Archbishop Who Suffered Scandal and Loss of Trust Dies at 78

By Abbie Wightwick
ic Wales [Wales]
March 31, 2007

ohn Aloysius Ward's time as Archbishop of Cardiff was blighted by child sex scandals and dissension, reports Abbie Wightwick

IT WAS an end to his career he cannot have imagined in his worst dreams.

The achievements of John Aloysius Ward, below, Archbishop of Cardiff for 18 years until 2001, were overshadowed in the final years by scandal and controversy and being held in distrust by some of his clergy.

His problems began in 1998 when his former press secretary Father John Lloyd was jailed for eight years for sex crimes. Worse was to follow. The next year lurid rape allegations emerged when a woman claimed the Archbishop had assaulted her when he was a London parish priest in the 1960s.

The allegation was reported by a tabloid newspaper before police had approached the Archbishop. He was arrested but no charges were ever pursued. He returned to his duties, saying he was pleased the allegations had been seen to be false.

The incident left him angry. He saw it as a collusion between press and police and promised to use his position "to ask the kind of questions that challenge present procedures that are a dangerous machinery for injustice". He received many sympathetic letters from teachers and others who had also been falsely accused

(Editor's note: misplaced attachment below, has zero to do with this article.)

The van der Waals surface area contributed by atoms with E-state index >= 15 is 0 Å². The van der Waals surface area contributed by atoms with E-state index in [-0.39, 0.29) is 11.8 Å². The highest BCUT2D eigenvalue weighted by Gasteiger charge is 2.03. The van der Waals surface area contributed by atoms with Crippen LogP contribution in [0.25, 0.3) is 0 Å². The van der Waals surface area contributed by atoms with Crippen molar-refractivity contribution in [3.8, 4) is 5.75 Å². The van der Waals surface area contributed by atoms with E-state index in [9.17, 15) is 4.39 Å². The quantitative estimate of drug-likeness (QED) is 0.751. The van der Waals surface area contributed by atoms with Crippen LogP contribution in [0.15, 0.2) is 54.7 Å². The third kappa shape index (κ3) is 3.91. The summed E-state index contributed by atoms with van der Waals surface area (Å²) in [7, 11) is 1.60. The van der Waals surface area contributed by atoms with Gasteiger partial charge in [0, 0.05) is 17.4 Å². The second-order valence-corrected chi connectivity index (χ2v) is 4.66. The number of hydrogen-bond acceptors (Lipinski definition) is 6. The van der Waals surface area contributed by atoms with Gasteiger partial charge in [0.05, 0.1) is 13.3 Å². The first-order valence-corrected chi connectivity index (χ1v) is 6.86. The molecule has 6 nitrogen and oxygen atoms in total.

His experience may have influenced him when he ordained Joe Jordan in 1998 despite warnings from a fellow bishop. Jordan was jailed for eight years in 1999 for indecently assaulting boys and for child pornography.

There was deep dissension in the archdiocese. The cathedral chapter was presented with a confidential memorandum which described the clergy's mood in terms of "malaise", "distrust" and "a sense of the pointlessness in speaking to the archbishop".

The BBC's Panorama programme claimed the Archbishop had ignored repeated warnings from his clergy about Jordan's behaviour. He was watched by three million viewers saying he believed he had done everything possible to detect Jordan.

The same day a letter he had written was read out in all parish churches. In it he said he would be writing to the Pope asking for a coadjutor bishop to work with him until he retired.

The letter said he hoped everyone would believe he had always acted in the best interests of the archdiocese and its people. The next day he suffered a blood clot and was taken to hospital.

Born John Aloysius Ward in Leeds in 1929 he grew up in North Wales and considered himself a Welshman.

As a child he was once suspended from serving as altar boy at Wrexham Cathedral for giggling and his primary school headmistress warned pupils "not to play with Jackie Ward" or they would lose their vocations.

He went to Prior Park, the Christian Brothers' school in Bath, and then returned to Wales in 1946 to join the Capuchin Franciscan friars at Pantasaph, Holywell. He was ordained in London seven years later.

He was then called back to Wales to provide for the Catholic communities in remote areas of Gwynedd, Clywd, Dyfed and Powys. In 1969 he was made parish priest of Our Lady of Dolours, Peckham, and Guardian of the local Franciscan community in south London. In 1970 he was elected adviser to the Father General of the Capuchin Order in Rome. His special responsibility for English-speaking Capuchins took him to Africa, South East Asia, Australia and America.

In 1980 he returned once again to Wales. He was made Coadjutor bishop of Menevia and became bishop in 1983 after Langton Fox retired.

He is credited by some for helping to move Wales's Catholic community from the margins to the mainstream.

The Most Rev John Aloysius Ward - born in Leeds, January 24, 1929, died March 27, 2007.


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